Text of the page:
Black Dahlia & White Rose, a new short story collection by Joyce Carol Oates, will be published next month. The title story imagines an encounter between Elizabeth Short – the young woman murdered in Los Angeles in 1947, and known as The Black Dahlia – and a young Marilyn. It first appeared in a 2011 e-anthology, LA Noire, and you can read the story here. (My review is here.)
Oates, author of the Marilyn-inspired novel, Blonde, spoke to the New York Times about her latest publication.
“The title story in your new collection, Black Dahlia & White Rose, was first published in conjunction with a bloody video game, L.A. Noire, which was noted for its narrative sophistication. Did you get a chance to play it?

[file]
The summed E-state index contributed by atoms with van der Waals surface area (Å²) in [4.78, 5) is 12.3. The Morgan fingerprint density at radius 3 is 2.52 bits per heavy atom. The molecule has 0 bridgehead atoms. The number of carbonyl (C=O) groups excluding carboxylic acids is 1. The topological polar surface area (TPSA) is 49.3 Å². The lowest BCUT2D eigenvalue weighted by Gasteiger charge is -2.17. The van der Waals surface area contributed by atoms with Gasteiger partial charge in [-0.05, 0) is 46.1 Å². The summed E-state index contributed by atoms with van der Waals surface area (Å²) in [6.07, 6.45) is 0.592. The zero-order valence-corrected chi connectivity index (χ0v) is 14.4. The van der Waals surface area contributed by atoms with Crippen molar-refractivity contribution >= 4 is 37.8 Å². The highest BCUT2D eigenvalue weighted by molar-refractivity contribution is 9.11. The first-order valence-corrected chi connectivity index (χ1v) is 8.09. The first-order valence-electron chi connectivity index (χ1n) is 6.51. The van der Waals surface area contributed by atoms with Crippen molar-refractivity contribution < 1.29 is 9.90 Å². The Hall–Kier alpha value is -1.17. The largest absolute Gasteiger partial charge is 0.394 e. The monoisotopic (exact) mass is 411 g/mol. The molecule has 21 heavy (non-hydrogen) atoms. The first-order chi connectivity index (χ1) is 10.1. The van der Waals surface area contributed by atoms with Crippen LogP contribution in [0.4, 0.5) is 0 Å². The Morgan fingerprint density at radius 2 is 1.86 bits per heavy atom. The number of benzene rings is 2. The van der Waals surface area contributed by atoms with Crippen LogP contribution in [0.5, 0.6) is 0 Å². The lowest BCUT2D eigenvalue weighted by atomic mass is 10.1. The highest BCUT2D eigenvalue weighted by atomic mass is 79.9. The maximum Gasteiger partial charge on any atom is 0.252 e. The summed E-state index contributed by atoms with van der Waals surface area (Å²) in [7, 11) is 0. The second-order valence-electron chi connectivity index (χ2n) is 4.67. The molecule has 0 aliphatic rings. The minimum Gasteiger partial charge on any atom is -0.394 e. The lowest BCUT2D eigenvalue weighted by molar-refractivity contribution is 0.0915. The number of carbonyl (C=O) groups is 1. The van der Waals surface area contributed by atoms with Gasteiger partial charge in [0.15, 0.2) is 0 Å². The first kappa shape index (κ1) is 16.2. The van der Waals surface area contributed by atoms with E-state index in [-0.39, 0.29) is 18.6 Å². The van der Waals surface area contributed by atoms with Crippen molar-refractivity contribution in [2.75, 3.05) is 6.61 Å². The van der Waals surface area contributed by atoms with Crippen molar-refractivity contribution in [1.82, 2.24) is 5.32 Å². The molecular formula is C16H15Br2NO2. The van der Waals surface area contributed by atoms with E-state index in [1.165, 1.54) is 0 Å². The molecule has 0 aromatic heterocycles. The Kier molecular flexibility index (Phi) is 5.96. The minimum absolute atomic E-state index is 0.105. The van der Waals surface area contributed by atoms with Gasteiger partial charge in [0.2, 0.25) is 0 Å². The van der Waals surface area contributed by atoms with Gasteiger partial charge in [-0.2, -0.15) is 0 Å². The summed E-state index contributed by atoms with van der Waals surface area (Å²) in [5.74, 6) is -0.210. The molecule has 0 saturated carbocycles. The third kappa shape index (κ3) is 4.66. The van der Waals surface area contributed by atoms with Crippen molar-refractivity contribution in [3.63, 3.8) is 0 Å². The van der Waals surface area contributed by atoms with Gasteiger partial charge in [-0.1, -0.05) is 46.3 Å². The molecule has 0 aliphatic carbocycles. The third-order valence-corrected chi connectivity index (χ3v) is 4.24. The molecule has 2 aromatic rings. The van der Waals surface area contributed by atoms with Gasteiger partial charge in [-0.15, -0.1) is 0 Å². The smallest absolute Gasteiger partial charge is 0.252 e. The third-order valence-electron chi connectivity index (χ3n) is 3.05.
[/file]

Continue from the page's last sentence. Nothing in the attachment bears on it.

No, but it sounds very imaginative and interesting, like you’re in a waking dream. I just don’t have the apparatus to see it. But we were all — the creators of the video game and I — inspired by the idea of Los Angeles in a certain period of time.
The ‘Black Dahlia’ here refers to Elizabeth Short, an aspiring actress who was gruesomely murdered in Los Angeles in 1947.
Yes, and if you’re interested in hard-boiled mystery, the Black Dahlia is like the Virgin Mary.
She was mutilated, her body cut in half. In your story, you assume her voice from beyond the grave.
Well, I’m very interested in voices. I also had my novel Blonde about Norma Jeane Baker, who becomes Marilyn Monroe, narrated by the posthumous Norma Jeane Baker.
Marilyn is also in this story; you imagine her as the Black Dahlia’s roommate. There have already been eight new books about Monroe just this year. Why do you think she endures?
After having had a high-profile but not necessarily successful career and then a disastrous ending, she became what we might call ‘iconic’, a sort of awkward word that means that people relate to the icon without any historical sense or intellectual comprehension of what it means.”